Second Design Sprint: Push (not pull) wheel

The Push (not pull) wheel

Exploring force as an input.

The aim of this sprint was to explore how variable levels of interaction we have with an input might effect how we interact with a simple menu.


Building on previous knowledge.

This week was designed to try and free myself from getting stuck on just one idea. I had a concept in my head for a while before starting the degree project, and I thought I should just try and do it in a week to get it out of my system and move on to a more explorative approach to the problem.

The initial idea was built upon two existing works. The force touch track pad from apple and also by the Stacked UI project by Rob Nero at Malmö University.

My goal with this week was to try and explore the implications of force input on a menu system, by creating a dial that has different levels of control based on how much input you make.


The process of creating the object was fairly straightforward. The box houses a force sensitive resistor, which changes resistance based on the amount of pressure placed on it. This is housed in the bottom of the box, and when you push down, the resistance increases.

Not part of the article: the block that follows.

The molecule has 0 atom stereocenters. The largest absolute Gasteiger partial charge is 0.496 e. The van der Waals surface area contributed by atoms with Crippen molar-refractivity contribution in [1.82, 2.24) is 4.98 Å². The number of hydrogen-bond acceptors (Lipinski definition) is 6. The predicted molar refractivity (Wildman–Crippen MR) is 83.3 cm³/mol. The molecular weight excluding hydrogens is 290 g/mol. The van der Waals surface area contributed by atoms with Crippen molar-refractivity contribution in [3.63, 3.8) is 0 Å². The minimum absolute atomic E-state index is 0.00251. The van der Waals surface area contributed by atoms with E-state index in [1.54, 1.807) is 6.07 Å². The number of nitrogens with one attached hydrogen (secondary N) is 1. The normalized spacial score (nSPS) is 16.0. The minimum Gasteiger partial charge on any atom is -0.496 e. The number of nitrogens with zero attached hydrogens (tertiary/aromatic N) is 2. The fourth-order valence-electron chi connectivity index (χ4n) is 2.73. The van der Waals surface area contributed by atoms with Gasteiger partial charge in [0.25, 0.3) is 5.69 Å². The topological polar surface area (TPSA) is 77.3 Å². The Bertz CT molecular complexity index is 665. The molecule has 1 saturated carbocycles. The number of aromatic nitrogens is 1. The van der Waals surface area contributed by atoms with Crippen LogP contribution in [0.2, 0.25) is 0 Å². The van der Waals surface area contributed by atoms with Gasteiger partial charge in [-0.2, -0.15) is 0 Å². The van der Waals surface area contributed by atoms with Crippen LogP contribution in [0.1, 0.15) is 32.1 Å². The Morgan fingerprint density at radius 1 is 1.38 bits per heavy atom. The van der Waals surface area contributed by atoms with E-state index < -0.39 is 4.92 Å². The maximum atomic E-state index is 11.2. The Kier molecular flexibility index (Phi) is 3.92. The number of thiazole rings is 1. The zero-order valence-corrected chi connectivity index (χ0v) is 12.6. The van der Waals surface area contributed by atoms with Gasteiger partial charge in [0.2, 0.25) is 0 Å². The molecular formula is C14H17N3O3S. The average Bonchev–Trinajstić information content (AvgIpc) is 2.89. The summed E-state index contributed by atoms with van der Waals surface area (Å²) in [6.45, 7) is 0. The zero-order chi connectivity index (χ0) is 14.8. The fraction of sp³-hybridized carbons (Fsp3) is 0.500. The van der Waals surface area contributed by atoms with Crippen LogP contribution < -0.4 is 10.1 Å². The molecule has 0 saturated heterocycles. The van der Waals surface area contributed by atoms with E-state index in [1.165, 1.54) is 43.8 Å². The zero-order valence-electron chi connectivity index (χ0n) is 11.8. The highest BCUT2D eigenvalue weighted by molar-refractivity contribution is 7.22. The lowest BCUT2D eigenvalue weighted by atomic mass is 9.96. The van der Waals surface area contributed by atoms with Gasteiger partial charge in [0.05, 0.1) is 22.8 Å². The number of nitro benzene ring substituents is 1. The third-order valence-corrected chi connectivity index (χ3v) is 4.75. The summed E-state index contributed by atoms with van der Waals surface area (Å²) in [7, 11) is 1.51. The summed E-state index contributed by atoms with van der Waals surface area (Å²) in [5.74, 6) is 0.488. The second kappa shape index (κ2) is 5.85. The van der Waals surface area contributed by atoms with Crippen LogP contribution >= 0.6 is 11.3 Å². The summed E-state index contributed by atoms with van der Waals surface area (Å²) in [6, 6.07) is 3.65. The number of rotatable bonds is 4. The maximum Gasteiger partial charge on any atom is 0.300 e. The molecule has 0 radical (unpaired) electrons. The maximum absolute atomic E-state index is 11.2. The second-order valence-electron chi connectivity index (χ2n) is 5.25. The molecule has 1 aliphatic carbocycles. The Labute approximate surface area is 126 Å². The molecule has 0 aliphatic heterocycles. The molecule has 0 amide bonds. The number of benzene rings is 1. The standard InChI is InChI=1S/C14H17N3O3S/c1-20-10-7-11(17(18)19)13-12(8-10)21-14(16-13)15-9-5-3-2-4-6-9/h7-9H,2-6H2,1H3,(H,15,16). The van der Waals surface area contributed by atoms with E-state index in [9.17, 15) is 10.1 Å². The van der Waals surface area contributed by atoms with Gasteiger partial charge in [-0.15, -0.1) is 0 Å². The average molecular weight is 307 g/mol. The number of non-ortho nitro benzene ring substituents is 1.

This was combined with a solenoid to create the feedback. If the solenoid is activated for different lengths of time, it creates different amounts of clicking, from small "ticks" to larger, more clicky sounds. This allows for different levels of feedback to be passed on to the user, creating a sense of scale to the interaction.

The final element was the rotary encoder. This controls the ticking sound by triggering a function every time a multiple of 2 is met. In the deeper menu levels, the ticking happens every multiple of 5, then 10, giving the feeling of more defined spaces rather than fine control. 

What I learned

This week was good as I was able to get to an outcome by the end of the week. I felt that I was able to reach the point I wanted to, and I created an object that I could then reflect upon for future weeks.

I also learned in showing the concept to people that physical affordance was important even at early prototype stage. Making sure the objects are "saying" what you want them to is important at all stages.